“School Days”

September Newsletter, 2018  Rick McPherson

After all these years, I still remember my first day, at Lambton-Kingsway Public School, Etobicoke, Ontario, Canada.  It was special to me because my parents allowed me to ride my bike.  Although a kindergarten student, their thinking was that my older sister (third grade) would protect me.  This assignment lasted until we turned the first corner and from then on, I was on my own. Granted, it was a different world in 1953 than now, but I shudder to think of any child aged five, riding their bike to school.  Busy streets?  No problem! 

Now, children are ready with new clothes, shoes, backpacks, haircuts and any number of electronic devices to face the school year.  It’s a rite of passage as vacation fades and assignments, homework and test schedules replace the dog days of summer.   And of course, every student must be prepared for recess and lunch. 

Although each mom reading this is praying a, “Oh thank you, God!”  that school has started again let me remind you that it doesn’t last long.  One day your children will be graduating and you’ll find yourself parked in your SUV near the school yard, drinking a small, drip coffee and watching strangers deposit their kids in the same spot you did.  And, it will happen in the blink of an eye.  So, enjoy the moment!

The Labor Day schedule always affects us here at Pacific NW Outreach.  The heat of summer is replaced by crisp morning air, diminished daylight hours and leaves in lovely shades of yellow, orange and red.  It really is a beautiful season of the year.  But for some in the Native culture, it is anything but beautiful.  The blessings that we count for our own children are not transferred to every school across the country. 

In a recent television interview I heard a well-known celebrity talk about Rose Bud and Pine Ridge as two of the poorest areas.  These are reservations in South Dakota that we have served for many years.    She has transferred her words into actions and contributed financial gifts to help.  Yet many children still do not have school supplies, clothes and food to succeed.  Unemployment is a staggering 80%.  To say the need is great is an understatement.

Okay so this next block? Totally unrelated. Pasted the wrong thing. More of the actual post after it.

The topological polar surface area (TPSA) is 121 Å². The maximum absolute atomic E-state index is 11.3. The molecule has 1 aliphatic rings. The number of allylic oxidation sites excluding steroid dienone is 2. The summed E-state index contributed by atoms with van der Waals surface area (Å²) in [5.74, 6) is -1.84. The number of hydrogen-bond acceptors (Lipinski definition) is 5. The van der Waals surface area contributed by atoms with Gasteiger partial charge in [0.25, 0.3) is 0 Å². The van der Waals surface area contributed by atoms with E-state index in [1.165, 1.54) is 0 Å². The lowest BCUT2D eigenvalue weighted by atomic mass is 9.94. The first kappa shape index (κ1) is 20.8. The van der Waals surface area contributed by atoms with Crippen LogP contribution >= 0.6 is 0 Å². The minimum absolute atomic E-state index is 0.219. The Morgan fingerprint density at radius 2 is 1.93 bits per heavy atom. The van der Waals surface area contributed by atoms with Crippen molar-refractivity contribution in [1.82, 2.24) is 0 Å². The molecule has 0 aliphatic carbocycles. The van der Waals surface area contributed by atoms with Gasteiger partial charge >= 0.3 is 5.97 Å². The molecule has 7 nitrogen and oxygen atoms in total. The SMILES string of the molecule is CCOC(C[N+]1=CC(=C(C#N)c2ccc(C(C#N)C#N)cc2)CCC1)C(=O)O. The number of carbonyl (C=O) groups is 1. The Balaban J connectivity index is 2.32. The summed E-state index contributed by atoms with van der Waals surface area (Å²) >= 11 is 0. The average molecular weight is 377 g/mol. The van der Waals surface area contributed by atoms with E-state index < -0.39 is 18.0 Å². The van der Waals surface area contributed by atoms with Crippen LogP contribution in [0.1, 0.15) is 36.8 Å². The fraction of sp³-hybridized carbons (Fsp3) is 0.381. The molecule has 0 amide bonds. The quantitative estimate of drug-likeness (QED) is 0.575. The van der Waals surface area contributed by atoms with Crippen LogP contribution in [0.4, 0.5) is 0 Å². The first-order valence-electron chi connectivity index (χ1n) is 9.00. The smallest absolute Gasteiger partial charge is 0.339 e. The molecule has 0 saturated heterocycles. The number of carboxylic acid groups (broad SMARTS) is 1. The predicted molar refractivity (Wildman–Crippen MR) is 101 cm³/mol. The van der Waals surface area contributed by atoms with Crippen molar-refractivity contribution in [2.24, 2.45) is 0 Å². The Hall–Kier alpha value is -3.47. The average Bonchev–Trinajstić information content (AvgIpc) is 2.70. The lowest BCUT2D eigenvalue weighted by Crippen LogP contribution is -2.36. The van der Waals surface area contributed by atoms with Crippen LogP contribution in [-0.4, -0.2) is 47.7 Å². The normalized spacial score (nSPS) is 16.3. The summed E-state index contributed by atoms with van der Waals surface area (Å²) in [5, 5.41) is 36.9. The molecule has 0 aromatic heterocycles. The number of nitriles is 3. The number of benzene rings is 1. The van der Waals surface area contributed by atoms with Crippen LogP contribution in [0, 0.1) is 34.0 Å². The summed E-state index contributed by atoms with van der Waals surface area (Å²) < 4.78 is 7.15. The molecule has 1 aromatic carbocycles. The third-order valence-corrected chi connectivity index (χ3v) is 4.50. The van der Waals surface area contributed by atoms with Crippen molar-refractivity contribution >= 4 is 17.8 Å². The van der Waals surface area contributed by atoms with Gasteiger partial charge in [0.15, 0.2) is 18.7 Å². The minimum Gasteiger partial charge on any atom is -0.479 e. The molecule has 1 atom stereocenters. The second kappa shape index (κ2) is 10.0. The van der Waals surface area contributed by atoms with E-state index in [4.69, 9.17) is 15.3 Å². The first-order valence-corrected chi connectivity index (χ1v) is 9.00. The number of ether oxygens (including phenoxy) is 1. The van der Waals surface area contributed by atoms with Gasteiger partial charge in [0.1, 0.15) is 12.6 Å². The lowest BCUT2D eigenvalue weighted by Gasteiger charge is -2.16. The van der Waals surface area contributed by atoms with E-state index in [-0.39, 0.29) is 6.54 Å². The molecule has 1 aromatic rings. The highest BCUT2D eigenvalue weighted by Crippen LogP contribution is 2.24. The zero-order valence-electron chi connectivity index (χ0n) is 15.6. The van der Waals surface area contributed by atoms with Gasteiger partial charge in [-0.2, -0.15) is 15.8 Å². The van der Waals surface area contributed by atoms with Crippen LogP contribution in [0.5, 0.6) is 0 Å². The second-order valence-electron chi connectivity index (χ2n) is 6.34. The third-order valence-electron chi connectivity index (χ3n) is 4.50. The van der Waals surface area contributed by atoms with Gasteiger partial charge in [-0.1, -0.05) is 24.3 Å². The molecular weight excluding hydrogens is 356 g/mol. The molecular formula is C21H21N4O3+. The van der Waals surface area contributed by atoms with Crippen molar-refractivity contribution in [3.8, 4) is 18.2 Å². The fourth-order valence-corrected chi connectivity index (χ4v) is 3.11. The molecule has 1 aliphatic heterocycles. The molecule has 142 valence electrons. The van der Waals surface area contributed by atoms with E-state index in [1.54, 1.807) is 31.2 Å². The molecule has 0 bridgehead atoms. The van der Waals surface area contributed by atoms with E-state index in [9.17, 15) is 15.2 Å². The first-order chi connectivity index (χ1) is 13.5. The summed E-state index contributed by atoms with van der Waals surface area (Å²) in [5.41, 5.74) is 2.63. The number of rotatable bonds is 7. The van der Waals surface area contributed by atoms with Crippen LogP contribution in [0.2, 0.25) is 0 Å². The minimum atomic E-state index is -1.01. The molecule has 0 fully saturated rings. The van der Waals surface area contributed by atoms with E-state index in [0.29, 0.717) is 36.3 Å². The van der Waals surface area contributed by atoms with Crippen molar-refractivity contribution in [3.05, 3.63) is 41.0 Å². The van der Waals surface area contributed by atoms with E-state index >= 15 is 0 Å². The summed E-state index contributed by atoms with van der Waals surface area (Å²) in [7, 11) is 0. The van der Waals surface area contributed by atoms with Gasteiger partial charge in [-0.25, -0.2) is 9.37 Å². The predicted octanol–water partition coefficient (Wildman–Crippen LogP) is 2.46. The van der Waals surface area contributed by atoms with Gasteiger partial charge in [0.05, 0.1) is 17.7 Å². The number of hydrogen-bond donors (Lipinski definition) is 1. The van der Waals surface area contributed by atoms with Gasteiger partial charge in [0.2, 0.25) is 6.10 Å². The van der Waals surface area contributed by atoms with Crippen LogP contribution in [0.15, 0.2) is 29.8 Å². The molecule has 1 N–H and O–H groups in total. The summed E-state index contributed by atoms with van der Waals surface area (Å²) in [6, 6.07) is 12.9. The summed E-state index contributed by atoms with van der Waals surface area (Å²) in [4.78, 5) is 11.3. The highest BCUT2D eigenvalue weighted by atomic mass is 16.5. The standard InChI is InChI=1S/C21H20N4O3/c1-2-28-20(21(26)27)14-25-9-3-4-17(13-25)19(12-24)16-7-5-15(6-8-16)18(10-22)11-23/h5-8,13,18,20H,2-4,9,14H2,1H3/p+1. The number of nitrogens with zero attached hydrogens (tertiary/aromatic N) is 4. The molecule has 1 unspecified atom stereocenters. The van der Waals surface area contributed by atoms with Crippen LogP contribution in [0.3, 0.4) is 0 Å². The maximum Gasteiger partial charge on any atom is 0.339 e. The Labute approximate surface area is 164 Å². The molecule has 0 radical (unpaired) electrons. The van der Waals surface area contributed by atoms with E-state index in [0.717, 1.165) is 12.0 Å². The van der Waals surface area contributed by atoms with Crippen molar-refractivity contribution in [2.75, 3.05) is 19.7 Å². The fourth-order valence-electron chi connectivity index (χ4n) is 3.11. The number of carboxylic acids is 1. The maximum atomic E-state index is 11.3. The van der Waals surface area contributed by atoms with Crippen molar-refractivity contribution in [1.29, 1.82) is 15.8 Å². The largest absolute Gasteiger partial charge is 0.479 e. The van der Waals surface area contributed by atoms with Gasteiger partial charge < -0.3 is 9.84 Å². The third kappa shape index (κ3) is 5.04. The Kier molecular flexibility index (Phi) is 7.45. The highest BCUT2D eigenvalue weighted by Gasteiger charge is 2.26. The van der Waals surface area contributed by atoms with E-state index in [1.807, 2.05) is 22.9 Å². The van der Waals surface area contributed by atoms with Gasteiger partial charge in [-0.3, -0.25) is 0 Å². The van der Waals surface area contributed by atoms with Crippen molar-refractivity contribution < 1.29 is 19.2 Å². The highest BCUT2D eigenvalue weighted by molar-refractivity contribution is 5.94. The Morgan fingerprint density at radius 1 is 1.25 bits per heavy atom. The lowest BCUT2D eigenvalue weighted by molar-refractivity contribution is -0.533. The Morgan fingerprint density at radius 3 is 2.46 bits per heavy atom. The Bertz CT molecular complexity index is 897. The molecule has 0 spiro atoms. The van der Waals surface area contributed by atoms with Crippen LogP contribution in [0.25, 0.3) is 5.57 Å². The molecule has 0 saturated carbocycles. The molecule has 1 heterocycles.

We are committed to helping Native Americans and their children both physically and spiritually.  When we deliver a truck load it is always free.  Groceries, boots, household items and yes, school supplies and toys are provided because of people like you who help us financially and prayerfully.  It would be impossible to do this work without your help!  God bless you and thank you!

So, what motivates us to keep doing this ministry?  Well, there is a story about Jesus and His disciples.  He was talking to them about hunger, thirst, sickness, clothing and jail.  He said that when you help people who are suffering like this; you are in essence doing it to Him.  The disciples were shocked.

 “When did that happen?” they asked. 

Jesus said, “…inasmuch as you did it to one of the least of these My brethren, you did it to Me.”   St. Matthew 25:31-40